If The Data Is Available, It Will Eventually Be Misused

from the a-perfect-example dept

We already covered how the US Justice Department kept going around to different district courts trying to find any judge that would approve their right to get your location info from mobile phone providers without first getting a warrant. After multiple denials (including ones where the judges had strong words of criticism for the DoJ for even attempting this), they finally found a judge who was sympathetic and gave them the go-ahead. Since there’s no other party in these suits, there’s no appeal either. Declan McCullough is covering this story again, but adds one interesting element that hadn’t been discussed. When laws were first being put forth to require phones to have tracking data, the FBI director at the time testified that they would never use that data for tracking people. He says so unequivocally: “There is no intent whatsoever, with reference to this term, to acquire anything that could properly be called ‘tracking’ information.” However, that’s exactly what is happening now. This is to be expected, of course, and highlights one of the biggest problems with all of these data collection efforts — both governmental and in the private sector (yes, that means the search engines, too) — is that no matter what the intentions of those who set them up originally, sooner or later someone will abuse them and use the data for unintended purposes.

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Comments on “If The Data Is Available, It Will Eventually Be Misused”

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Dan Richman says:

Re: Always the case

putting your emails on the servers of google, or msft (with hotmail), or any other web-based email service, seems to me to open the door to their being released to the public.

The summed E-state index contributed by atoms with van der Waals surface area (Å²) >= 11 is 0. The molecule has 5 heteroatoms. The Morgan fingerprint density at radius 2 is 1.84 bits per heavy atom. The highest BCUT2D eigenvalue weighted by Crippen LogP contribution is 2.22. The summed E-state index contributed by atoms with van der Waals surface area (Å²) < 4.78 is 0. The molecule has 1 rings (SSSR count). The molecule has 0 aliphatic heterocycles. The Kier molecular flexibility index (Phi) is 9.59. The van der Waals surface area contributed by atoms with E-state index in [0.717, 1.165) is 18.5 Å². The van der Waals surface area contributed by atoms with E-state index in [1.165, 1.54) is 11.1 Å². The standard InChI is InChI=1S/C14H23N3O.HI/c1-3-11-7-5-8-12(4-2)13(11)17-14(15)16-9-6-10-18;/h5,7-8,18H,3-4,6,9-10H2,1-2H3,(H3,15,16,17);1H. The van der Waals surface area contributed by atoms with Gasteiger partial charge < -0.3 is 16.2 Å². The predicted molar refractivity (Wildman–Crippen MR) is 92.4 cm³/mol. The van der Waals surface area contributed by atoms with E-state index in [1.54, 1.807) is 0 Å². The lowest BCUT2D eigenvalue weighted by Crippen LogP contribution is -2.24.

that doesn’t seem to be the case with POP mail, where the email, once downloaded, resides on your pc. but the emails would be available from your ISP, or whoever supplies the POP account. so is it really any more confidential?

Vincent says:


I heard in the news that the DoJ had said that it was Constitutional to obtain this information. I doubt that the Founding Fathers had in mind that cell phone data would be obtained any way that the government sees fit. I’m all about securing the data than I am for how it’s obtained but when the government brings the Constitution into it’s battles, that’s just wrong. If they really need to get the information how hard would it be to get a warrent for it? How hard would it be to get any judge to sign that warrent? Instead of going around and around trying to find a judge that’s aympathic to your cause. That’s just pathetic to say the least.

Wolff000 says:

No Data Is Better

As long as the data is there it can be misused. Since our government regularly and blatanly ignores the law thus bypassing safe guards, this data shoulod not exist. Until people in power grow up and follow the rules anything that can track a citizen like this should not be around. I know this doees help finding lost people, kidnap vistims and tracking criminals but I don’t honestly don’t care, if the powers that be can track me with it i vote to nix the whole thing.

Steve Florkey says:

Someone always ignores original intent

Like the Social Security cards that used to say they were not to be used for identification. Then someone decided this number issued by the Federal government was too good to not use as a universal identifier.

Or the folks that instituted the personal income tax who told us it was just a temporary measure while we finished the war. Of course those members of Congress are no longer in a position to be voted out of office — if anyone remembered their deeds and took the time to vote accordingly.

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